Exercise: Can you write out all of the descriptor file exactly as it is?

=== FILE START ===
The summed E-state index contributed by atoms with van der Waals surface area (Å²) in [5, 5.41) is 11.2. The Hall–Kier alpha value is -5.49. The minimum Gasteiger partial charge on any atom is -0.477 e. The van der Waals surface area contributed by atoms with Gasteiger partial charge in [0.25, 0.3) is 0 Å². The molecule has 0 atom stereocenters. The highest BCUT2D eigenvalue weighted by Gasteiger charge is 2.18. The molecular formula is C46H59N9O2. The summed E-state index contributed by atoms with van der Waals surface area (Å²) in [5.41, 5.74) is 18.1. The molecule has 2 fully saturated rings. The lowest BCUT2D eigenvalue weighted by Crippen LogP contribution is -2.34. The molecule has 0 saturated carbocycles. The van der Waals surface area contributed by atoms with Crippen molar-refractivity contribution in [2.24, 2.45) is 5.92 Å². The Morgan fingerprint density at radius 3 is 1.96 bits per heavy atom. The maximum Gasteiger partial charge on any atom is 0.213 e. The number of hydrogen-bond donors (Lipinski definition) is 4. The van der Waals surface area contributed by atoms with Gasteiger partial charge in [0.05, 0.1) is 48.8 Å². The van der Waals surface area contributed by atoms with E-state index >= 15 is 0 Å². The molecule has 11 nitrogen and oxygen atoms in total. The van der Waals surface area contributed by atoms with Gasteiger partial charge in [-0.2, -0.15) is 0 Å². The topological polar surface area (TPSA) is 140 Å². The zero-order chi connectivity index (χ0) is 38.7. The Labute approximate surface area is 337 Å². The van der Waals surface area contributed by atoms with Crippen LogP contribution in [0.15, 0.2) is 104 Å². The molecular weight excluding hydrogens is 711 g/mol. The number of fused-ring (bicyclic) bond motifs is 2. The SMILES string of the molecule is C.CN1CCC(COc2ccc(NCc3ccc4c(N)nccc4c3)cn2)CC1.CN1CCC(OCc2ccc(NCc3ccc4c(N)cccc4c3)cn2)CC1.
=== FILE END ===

The summed E-state index contributed by atoms with van der Waals surface area (Å²) in [5, 5.41) is 11.2. The Hall–Kier alpha value is -5.49. The minimum Gasteiger partial charge on any atom is -0.477 e. The van der Waals surface area contributed by atoms with Gasteiger partial charge in [0.25, 0.3) is 0 Å². The molecule has 0 atom stereocenters. The highest BCUT2D eigenvalue weighted by Gasteiger charge is 2.18. The molecular formula is C46H59N9O2. The summed E-state index contributed by atoms with van der Waals surface area (Å²) in [5.41, 5.74) is 18.1. The molecule has 2 fully saturated rings. The lowest BCUT2D eigenvalue weighted by Crippen LogP contribution is -2.34. The molecule has 0 saturated carbocycles. The van der Waals surface area contributed by atoms with Crippen molar-refractivity contribution in [2.24, 2.45) is 5.92 Å². The Morgan fingerprint density at radius 3 is 1.96 bits per heavy atom. The maximum Gasteiger partial charge on any atom is 0.213 e. The number of hydrogen-bond donors (Lipinski definition) is 4. The van der Waals surface area contributed by atoms with Gasteiger partial charge in [0.05, 0.1) is 48.8 Å². The van der Waals surface area contributed by atoms with E-state index >= 15 is 0 Å². The molecule has 11 nitrogen and oxygen atoms in total. The van der Waals surface area contributed by atoms with Gasteiger partial charge in [-0.2, -0.15) is 0 Å². The topological polar surface area (TPSA) is 140 Å². The zero-order chi connectivity index (χ0) is 38.7. The Labute approximate surface area is 337 Å². The van der Waals surface area contributed by atoms with Crippen LogP contribution in [0.15, 0.2) is 104 Å². The molecular weight excluding hydrogens is 711 g/mol. The number of fused-ring (bicyclic) bond motifs is 2. The SMILES string of the molecule is C.CN1CCC(COc2ccc(NCc3ccc4c(N)nccc4c3)cn2)CC1.CN1CCC(OCc2ccc(NCc3ccc4c(N)cccc4c3)cn2)CC1.